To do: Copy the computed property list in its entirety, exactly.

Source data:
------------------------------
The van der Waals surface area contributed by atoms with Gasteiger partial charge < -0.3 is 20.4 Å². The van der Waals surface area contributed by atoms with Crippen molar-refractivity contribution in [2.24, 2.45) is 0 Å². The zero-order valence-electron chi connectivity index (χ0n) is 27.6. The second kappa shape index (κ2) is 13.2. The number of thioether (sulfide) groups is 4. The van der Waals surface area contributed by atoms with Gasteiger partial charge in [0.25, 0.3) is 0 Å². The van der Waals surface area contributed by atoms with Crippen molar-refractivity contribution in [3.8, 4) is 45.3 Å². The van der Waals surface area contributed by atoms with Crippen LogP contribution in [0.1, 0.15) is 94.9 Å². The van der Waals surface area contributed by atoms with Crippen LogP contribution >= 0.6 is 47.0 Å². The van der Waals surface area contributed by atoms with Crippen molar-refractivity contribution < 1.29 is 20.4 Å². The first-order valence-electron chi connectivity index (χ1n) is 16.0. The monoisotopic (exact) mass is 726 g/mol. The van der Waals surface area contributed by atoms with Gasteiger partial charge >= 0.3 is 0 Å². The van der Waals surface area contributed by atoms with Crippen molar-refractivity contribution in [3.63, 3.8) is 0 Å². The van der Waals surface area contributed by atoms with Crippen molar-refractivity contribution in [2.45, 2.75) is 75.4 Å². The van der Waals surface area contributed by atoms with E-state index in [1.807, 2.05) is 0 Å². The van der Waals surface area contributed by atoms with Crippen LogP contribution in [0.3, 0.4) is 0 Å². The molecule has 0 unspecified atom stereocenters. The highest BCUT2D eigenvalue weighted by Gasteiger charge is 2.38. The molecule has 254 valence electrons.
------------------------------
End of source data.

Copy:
The van der Waals surface area contributed by atoms with Gasteiger partial charge < -0.3 is 20.4 Å². The van der Waals surface area contributed by atoms with Crippen molar-refractivity contribution in [2.24, 2.45) is 0 Å². The zero-order valence-electron chi connectivity index (χ0n) is 27.6. The second kappa shape index (κ2) is 13.2. The number of thioether (sulfide) groups is 4. The van der Waals surface area contributed by atoms with Gasteiger partial charge in [0.25, 0.3) is 0 Å². The van der Waals surface area contributed by atoms with Crippen molar-refractivity contribution in [3.8, 4) is 45.3 Å². The van der Waals surface area contributed by atoms with Crippen LogP contribution in [0.1, 0.15) is 94.9 Å². The van der Waals surface area contributed by atoms with Crippen LogP contribution >= 0.6 is 47.0 Å². The van der Waals surface area contributed by atoms with Crippen molar-refractivity contribution < 1.29 is 20.4 Å². The first-order valence-electron chi connectivity index (χ1n) is 16.0. The monoisotopic (exact) mass is 726 g/mol. The van der Waals surface area contributed by atoms with Gasteiger partial charge >= 0.3 is 0 Å². The van der Waals surface area contributed by atoms with Crippen molar-refractivity contribution in [3.63, 3.8) is 0 Å². The van der Waals surface area contributed by atoms with Crippen molar-refractivity contribution in [2.45, 2.75) is 75.4 Å². The van der Waals surface area contributed by atoms with E-state index in [1.807, 2.05) is 0 Å². The van der Waals surface area contributed by atoms with Crippen LogP contribution in [0.3, 0.4) is 0 Å². The molecule has 0 unspecified atom stereocenters. The highest BCUT2D eigenvalue weighted by Gasteiger charge is 2.38. The molecule has 254 valence electrons.